Or is there something more sinister in the works for the long term future of golf? For example, is Ping (or for that matter) any manufacturer knowingly thinking of making certain retail clubs that won’t conform to the current Rules of Golf? Or is the USGA going to roll back and relax some of the equipment rules? Most golfers already know the difference between old golf club grooves and new golf club grooves means virtual zilch to the average golfer’s score. Plus it is easier and less expensive to manufacturer knowing these type clubs don’t need to conform. However, golf club drivers could be larger (more forgiving) than the current 460cc or the spring-like effect could exceed existing limits (more distance). It would open up the floodgates for potential new equipment that manufacturer’s wouldn’t dare to come out with now that would be deemed non-conforming. Golfers don’t want to be accused of cheating regardless if they play by the rules or not no more than a manufacturer wants to invest into clubs the general public may not be interested in buying. It’s a double-edges sword.
Might we see drastic change to golf itself? When you think about the Rules of Golf, who is to say the PGA of America couldn’t adopt their own set of equipment rules for their tournaments that are less regulatory. After all, there are only a couple handfuls of manufacturers with deep enough pocket able to sponsor club contracts for the professionals. It wouldn’t take long to get all of them on board and the other manufacturers to follow. The average golfer would likely purchase the equipment the players on tour use (even though they swing nowhere like them in the vast majority of cases). Sure, we could still have the US Open, US Amateur, Mid Am, etc. Those could go by the current set of rules. I serious doubt this is the case or intent, but would be a way for manufacturers to circumvent the rigid regulations imposed on golf clubs in the past dozen years.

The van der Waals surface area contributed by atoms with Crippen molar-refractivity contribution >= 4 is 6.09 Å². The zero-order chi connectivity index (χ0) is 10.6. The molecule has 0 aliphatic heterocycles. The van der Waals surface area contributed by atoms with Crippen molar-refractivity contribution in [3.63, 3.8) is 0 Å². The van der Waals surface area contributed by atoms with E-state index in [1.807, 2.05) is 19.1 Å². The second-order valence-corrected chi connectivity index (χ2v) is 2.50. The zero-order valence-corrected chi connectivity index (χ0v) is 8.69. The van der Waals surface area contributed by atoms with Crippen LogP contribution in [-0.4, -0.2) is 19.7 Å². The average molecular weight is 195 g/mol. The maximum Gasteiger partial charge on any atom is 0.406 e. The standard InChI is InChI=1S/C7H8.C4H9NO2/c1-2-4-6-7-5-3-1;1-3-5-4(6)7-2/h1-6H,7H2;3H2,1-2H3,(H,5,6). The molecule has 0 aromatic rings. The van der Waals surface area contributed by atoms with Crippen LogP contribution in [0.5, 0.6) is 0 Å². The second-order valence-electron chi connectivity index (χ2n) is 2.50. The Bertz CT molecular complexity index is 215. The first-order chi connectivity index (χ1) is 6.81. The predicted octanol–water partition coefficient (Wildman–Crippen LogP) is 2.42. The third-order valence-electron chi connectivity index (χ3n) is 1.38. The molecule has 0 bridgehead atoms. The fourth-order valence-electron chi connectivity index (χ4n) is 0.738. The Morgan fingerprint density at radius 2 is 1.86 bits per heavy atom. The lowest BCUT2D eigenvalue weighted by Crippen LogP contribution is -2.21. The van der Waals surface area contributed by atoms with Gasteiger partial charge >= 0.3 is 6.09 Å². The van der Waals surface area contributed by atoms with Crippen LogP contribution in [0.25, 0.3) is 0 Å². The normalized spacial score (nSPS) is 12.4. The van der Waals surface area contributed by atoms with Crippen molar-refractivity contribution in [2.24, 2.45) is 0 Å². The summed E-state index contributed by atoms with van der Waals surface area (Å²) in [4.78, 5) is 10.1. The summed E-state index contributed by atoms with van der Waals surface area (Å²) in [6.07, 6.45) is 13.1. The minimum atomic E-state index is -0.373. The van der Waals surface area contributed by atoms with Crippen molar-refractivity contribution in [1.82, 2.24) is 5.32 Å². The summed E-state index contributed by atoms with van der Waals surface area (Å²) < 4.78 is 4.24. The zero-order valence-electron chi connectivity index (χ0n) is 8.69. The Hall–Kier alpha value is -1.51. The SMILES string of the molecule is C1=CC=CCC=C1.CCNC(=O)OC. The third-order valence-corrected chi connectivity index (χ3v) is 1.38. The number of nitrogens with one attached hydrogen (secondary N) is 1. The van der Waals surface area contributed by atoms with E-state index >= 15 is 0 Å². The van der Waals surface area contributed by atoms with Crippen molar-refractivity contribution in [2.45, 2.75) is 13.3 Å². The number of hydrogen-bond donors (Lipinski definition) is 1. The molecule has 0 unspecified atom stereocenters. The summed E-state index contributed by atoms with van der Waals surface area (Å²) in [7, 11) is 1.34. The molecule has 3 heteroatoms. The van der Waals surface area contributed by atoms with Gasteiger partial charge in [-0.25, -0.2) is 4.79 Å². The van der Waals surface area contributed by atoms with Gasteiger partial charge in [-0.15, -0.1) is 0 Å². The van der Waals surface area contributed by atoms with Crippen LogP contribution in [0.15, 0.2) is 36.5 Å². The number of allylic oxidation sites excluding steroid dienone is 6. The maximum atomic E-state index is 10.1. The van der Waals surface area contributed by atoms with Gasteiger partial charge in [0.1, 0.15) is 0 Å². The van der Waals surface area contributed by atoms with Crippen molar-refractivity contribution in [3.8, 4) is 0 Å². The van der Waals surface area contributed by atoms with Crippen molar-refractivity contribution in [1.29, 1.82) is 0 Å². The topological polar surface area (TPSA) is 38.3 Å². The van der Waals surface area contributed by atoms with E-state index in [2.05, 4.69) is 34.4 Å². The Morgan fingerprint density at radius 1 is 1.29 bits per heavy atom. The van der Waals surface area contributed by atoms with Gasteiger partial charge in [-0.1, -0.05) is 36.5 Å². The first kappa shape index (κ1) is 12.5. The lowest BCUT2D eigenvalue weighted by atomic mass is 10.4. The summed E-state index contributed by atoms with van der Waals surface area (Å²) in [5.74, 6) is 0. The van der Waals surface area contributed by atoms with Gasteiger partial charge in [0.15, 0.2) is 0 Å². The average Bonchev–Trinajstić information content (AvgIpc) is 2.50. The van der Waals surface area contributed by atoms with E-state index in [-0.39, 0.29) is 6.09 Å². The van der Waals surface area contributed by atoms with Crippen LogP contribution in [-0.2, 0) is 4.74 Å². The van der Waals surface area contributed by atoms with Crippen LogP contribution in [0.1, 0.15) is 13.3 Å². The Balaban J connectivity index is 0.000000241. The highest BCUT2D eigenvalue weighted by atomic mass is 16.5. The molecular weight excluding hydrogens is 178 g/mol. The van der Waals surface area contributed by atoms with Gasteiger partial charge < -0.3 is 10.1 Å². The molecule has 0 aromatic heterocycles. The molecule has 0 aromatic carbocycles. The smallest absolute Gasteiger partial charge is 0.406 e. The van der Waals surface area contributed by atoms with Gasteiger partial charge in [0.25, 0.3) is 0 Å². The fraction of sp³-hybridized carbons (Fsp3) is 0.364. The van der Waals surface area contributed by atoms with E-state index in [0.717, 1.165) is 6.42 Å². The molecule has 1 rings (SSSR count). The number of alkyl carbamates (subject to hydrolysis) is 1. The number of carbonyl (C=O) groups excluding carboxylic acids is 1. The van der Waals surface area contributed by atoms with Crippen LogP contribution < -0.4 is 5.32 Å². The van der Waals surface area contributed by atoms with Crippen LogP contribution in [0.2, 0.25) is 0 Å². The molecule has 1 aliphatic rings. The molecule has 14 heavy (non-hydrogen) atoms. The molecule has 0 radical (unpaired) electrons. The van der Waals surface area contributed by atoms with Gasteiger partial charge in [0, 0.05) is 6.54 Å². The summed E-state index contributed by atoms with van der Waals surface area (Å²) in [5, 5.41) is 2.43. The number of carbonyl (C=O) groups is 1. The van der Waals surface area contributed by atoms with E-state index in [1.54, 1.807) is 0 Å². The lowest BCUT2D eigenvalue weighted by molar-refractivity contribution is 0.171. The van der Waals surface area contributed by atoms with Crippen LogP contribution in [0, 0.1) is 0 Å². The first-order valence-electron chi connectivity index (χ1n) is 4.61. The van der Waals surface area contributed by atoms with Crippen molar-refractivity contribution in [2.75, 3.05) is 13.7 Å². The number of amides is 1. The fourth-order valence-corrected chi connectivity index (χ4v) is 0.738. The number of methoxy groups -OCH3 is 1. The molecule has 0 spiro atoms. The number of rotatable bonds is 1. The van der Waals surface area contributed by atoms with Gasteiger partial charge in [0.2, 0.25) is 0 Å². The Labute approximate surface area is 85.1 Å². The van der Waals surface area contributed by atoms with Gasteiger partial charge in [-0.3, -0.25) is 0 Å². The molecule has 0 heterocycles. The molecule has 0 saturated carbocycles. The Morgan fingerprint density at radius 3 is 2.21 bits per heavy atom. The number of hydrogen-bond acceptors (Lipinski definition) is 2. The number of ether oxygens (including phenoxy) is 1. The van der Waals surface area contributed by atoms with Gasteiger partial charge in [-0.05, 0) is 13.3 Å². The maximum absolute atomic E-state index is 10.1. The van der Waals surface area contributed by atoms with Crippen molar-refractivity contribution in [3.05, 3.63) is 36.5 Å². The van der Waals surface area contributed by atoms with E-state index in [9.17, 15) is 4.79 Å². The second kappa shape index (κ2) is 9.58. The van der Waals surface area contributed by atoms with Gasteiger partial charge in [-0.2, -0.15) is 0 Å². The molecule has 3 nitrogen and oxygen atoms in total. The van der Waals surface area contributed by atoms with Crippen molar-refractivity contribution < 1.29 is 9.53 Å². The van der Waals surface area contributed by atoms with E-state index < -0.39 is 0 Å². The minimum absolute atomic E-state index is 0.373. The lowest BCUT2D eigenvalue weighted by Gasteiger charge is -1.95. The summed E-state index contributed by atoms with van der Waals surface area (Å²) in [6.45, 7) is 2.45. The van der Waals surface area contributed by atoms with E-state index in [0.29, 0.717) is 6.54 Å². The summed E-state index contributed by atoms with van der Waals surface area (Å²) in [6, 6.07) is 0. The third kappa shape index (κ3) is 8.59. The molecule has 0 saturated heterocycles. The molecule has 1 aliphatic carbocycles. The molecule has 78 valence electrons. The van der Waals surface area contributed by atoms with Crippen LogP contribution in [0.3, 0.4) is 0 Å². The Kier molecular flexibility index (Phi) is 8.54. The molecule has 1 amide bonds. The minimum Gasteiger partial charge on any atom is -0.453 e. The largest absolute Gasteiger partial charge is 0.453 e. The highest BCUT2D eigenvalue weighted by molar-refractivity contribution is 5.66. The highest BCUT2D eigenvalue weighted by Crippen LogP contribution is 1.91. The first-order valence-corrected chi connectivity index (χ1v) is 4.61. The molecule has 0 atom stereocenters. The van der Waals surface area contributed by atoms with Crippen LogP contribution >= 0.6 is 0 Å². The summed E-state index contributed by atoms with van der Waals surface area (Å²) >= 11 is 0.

What is the likelihood of this happening?
Mind you, none of these thoughts may be on the table at any name brand manufacturer’s board room. But it does cause my mind to speculate or read the tea leaves from Mr. Solheim’s comments. Why even debunk the status quo? Personally, I play golf only for the fun and health benefits as am I sure the majority of golfers do – especially our customer base. I am certainly not going back to wooden woods as I revere the equipment we have today. But I also don’t want a 550cc driver than is going to pierce my ear drums and potentially cave in if the walls are too thin.
If the comments are made to get more golfers back in the game and toward growing participation, then I am all for it. Where do I sign up? I think there are easier ways of doing so that are less complicated such as designing smaller executive-style, par 3 or pitch-n-putt courses where time, space and money are less of a barrier as there will always be the longer and more challenging courses to play. Another important thing to remember is only one in five golfers even carries a USGA handicap.